From left: Dr Michael Weatherburn (Sam’s project supervisor), Zeena M-A, Dr Emily Mayhew, Sam and Dr Neil Tarrant (Zeena’s Supervisor and History of Medicine course head) a t the Norah Schuster Awards Ceremony

Sam’s mini-project examined how a strong focus on the Western Front during World War 1 meant that the Italian Front was overlooked in historical writing and therefore in public perception. The war took place in the Alps between Italy and the Austro-Hungarian Empire. The terrain and weather conditions made this battle unique in many ways when compared with the rest of WWI. The injuries and ailments afflicting soldiers fighting in this region are therefore very different to those perceived to have affected soldiers at the time. This includes frost bite and the risk of avalanche in the winter, and lightning strikes and malaria in the summer.

The School of Medicine would like to congratulate Zeena and Sam on their excellent achievement and to thank Dr Neil Tarrant, the History of Medicine Course Director, and his team for all of their work on the course.

Nicole Barnes
Curriculum Administrator (BSc Pathways)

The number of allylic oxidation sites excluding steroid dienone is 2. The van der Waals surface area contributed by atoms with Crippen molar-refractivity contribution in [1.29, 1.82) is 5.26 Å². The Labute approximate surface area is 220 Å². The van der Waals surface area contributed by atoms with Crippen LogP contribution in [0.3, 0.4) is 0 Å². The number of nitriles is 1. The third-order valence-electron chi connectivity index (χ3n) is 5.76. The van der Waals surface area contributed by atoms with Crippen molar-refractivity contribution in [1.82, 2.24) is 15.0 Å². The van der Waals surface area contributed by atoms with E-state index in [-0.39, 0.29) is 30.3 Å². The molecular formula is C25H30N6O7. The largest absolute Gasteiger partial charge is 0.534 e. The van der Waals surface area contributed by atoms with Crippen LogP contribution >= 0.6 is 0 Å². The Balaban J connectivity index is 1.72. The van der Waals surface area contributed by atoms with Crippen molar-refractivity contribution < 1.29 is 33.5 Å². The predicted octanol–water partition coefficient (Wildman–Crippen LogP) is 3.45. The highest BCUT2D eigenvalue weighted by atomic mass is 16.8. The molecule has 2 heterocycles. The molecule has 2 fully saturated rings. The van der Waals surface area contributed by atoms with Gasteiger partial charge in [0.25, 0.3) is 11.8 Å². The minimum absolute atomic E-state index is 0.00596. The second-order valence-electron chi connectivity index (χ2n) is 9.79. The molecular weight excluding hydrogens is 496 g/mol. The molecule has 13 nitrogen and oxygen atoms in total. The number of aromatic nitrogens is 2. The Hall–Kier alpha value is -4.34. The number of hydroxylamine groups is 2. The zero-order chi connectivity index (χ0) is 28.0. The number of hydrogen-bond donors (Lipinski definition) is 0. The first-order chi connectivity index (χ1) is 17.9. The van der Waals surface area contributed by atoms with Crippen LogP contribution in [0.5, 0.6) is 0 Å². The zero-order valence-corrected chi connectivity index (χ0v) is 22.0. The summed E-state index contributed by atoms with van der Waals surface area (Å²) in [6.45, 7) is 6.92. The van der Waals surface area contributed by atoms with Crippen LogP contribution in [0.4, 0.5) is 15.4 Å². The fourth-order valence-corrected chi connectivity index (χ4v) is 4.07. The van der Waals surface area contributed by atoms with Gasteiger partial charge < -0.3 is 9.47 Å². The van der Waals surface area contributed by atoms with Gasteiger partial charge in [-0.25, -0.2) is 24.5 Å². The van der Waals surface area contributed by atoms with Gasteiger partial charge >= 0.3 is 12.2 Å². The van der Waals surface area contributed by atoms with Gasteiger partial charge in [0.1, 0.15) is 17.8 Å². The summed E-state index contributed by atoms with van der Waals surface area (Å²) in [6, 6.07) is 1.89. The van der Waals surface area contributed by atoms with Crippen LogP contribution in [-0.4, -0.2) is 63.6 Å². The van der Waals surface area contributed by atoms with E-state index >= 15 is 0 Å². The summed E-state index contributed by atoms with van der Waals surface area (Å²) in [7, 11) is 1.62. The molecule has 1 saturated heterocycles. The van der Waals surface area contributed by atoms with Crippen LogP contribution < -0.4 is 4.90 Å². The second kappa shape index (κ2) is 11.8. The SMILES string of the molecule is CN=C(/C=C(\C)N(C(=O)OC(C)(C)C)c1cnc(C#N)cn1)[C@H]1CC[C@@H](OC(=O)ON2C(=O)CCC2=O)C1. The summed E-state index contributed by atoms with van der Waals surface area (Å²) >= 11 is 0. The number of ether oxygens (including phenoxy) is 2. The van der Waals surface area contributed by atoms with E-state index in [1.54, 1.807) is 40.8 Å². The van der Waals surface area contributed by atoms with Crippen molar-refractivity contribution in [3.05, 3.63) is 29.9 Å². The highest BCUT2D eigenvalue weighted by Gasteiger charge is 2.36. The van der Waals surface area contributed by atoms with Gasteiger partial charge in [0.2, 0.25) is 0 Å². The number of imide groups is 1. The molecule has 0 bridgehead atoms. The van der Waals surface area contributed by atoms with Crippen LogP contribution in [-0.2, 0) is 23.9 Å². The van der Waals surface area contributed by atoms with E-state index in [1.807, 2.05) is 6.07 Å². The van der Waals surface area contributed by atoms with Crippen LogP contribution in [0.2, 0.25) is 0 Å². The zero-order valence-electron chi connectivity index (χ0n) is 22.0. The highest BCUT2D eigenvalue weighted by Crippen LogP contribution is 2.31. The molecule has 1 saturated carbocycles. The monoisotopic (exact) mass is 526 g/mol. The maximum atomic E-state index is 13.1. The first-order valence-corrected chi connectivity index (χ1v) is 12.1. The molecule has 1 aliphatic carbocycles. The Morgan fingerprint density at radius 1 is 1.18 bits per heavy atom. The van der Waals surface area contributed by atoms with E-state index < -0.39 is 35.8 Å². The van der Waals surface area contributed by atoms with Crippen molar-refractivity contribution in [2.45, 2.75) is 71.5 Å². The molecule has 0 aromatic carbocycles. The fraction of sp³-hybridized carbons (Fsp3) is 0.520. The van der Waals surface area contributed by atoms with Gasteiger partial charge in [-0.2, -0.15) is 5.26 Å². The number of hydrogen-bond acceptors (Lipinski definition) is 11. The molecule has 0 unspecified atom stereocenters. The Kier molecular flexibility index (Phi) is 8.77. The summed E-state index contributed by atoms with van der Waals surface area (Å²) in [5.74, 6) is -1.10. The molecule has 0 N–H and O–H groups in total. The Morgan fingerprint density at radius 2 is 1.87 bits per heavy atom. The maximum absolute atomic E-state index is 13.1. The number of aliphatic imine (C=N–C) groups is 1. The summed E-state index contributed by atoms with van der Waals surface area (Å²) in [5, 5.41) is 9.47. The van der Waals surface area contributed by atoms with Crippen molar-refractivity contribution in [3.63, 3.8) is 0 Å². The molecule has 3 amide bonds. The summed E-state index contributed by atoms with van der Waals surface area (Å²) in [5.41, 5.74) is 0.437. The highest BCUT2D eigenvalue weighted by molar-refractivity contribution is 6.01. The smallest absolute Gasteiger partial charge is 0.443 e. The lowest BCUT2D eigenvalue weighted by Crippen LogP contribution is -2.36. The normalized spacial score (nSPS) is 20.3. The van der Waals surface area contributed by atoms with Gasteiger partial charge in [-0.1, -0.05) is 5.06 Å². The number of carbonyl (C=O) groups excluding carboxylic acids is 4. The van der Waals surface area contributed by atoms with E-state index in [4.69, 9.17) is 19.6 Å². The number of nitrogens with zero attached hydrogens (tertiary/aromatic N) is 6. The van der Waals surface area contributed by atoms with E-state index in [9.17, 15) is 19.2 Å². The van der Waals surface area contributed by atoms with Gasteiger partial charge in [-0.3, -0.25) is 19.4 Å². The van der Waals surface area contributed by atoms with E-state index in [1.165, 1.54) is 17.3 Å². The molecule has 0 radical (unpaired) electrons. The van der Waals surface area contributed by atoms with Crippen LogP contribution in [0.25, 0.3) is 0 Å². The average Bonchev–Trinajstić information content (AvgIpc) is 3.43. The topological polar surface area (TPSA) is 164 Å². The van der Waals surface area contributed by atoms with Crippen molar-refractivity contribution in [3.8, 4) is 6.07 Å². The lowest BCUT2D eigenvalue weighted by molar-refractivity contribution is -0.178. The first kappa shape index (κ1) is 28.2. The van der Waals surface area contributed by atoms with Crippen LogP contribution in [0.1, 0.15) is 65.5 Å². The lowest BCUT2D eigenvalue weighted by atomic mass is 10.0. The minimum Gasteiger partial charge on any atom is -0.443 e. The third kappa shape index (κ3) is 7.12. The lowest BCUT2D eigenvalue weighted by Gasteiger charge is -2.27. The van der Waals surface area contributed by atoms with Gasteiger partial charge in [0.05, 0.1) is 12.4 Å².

Faculty Education Office (Medicine)

Appointment of Head and Deputy of Years 3 and 6 Assessment

I am pleased to announce two important academic appointments:

Dr Amir Sam has been appointed Head of Years 3 and 6 Assessment, with Dr Neil Mo as his Deputy.

Amir, as many of you know, is a Consultant Physician and Endocrinologist at Hammersmith and Charing Cross Hospitals.  He is heavily involved in education, holding a number of roles including Head of Curriculum and Assessment Development and Director of Clinical Studies at Charing Cross.  He also represents the School at the Medical Schools Council Assessment Alliance.

Neil is a Consultant Rheumatologist at Charing Cross Hospital, where he is also the Site Lead for Rheumatology.  He is involved in both undergraduate and postgraduate medical education, and has held posts as Lead for Simulation Training and Foundation Programme Director within his Trust.

Miss Susan English
Director of Education Management and Programme Director
Faculty of Medicine